Gerd Materlik, CEO of Diamond, welcomes the Queen to the facility.
Her Majesty The Queen, accompanied by His Royal Highness The Duke of Edinburgh, officially opened Diamond Light Source, the UK’s new national synchrotron facility today (Friday 19 October 2007). Diamond is the largest science facility to be built in the UK for 40 years and is set to play a major role in facilitating ground breaking science that is carried out in this country over the coming decades.
The Royal Party toured the synchrotron machine – an incredible feat of science and engineering measuring over half a kilometre in circumference and covering an area over three times the footprint of Buckingham Palace. During the visit, they were shown how the powerful light is produced and exploited, along with the range of science to which Diamond has already started to contribute. Since the first research scientists were welcomed to Diamond in January 2007, a wide variety of experiments have taken place. These include research work that could potentially lead to drugs being available to prevent cancer cells from spreading, studying meteorites to understand the early solar system, examining ways to improve digital data storage through improved magnetic materials, and using the powerful X-rays to investigate fragile ancient parchments.
Diamond scientist Nick Terrill describes some of his research to the Queen.
The mood was definitely one of celebration as The Queen and The Duke met many of the staff, scientists, engineers and technicians from Diamond who have helped create this world class scientific facility in the Oxfordshire countryside in just five short years. As Professor Gerd Materlik, CEO of Diamond, said: "We feel extremely honoured by the Royal visit, which not only marks our official opening, but also pays tribute to all those involved with the design, construction and now operation of Diamond. From the very beginning, we have placed great emphasis on the importance of community collaboration. Early in 2007, we welcomed our first academic users from universities across the UK and in July an open day, attended by over 4,000 people, allowed us to share with the local community in Oxfordshire the wide range of science that has started here: from research into the structure of medicine to the mapping of chemical composition of meteorites".
Diamond scientist Thomas Sorensen, the Duke of Edinburgh, Technical director Richard Walker and Colin Norris
Professor Keith Mason, Chief Executive Officer of STFC, said:" Many of the everyday commodities we take for granted, from revolutionary drugs and surgical tools, to food and electronics, have been developed or improved using synchrotron light. The applications of this uniquely bright and intense light provide a wealth of direct benefits to society and the economy. Diamond represents the next generation of light sources in the UK, building on the heritage of the world’s first dedicated synchrotron which was constructed in 1981 at our Daresbury Laboratory in Cheshire".
Commenting on this collaboration, Professor Mark Walport, Director of the Wellcome Trust, said: "We are proud to have supported the Diamond Synchrotron from its conception to successful delivery. British science is world class. To keep it that way we need to ensure that the scientific community has access to world class infrastructure such as Diamond. The Diamond synchrotron is already revealing the crystal structures of important biological molecules some of which may serve as targets for future drug therapies. This is an exciting time for science."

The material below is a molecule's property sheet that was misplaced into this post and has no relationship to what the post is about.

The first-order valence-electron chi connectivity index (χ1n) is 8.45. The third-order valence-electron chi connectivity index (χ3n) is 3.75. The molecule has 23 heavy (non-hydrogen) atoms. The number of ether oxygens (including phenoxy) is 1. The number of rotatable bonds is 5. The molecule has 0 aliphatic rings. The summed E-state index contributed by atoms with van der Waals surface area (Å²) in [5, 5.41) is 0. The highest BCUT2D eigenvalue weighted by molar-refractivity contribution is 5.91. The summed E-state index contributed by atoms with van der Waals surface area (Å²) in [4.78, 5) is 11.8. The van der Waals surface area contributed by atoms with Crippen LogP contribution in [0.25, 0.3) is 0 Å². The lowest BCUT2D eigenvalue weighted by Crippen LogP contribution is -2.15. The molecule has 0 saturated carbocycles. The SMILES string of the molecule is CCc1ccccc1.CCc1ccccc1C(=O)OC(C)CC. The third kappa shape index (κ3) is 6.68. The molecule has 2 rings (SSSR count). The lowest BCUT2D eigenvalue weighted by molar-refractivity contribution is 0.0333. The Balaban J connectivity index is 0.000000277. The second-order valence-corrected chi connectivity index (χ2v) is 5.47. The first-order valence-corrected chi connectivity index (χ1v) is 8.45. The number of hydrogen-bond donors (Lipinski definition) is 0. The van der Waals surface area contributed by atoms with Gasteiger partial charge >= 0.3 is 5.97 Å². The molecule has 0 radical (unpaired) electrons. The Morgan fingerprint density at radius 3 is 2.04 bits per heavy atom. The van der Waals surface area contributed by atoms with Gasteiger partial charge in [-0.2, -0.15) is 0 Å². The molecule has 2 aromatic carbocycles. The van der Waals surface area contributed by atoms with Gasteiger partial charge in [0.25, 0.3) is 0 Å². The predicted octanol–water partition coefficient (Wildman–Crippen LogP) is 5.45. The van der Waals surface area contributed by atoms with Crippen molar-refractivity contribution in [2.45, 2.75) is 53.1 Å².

Lord Triesman, Minister for Intellectual Property and Quality at the Department for Innovation Universities and Skills continues: "Over the years, very intense X-ray sources produced by synchrotrons have had an enormous impact on many areas of science, ranging from materials science to aircraft structures, right through to the structures of proteins and medical research. They have helped the development of the anti-flu drug Relenza and are improving vaccines to combat the foot and mouth virus, just two examples of this powerful technology in action. Diamond Light Source reflects the government’s strong commitment to funding research in the UK and ensures that we can justifiably claim our position at the leading edge of global scientific endeavour."
Her Majesty unveiled a sculpture and plaque commissioned by Kent sculptor Paula Groves to mark the official launch of the facility. After The Queen departed, the grand finale of the event was a parachute display by the British Army Parachute Regiment display team, the Red Devils, watched by the guests and schoolchildren from the local Chilton primary school.
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Funding and Investment:
The Mary Rose:
In 1545 Henry VIII’s revolutionary warship, the Mary Rose, capsized in the waters of the Solent. Over 400 years later, on 11 October 1982, archaeologists managed to raise her remains, but exposing these timbers to the air has increased the risk of decay. Scientists from Diamond will be working with scientists from the Mary Rose Trust, the National Museum of Scotland, STFC (Daresbury) and the University of Kent to help preserve the Mary Rose.
The Red Devils:
‘The Red Devils’ is the official parachute display team of both The Parachute Regiment and The British Army. The team’s members are widely regarded as among the best display parachutists in the world. Formed in 1964, the Red Devils carry out more than 100 spectacular parachute displays each year at public events worldwide and also help to raise over £100,000 for charity each year by carrying out Tandem Skydives with members of the public.
Diamond Light Source is the UK's national synchrotron science facility, located at the Harwell Science and Innovation Campus in Oxfordshire.
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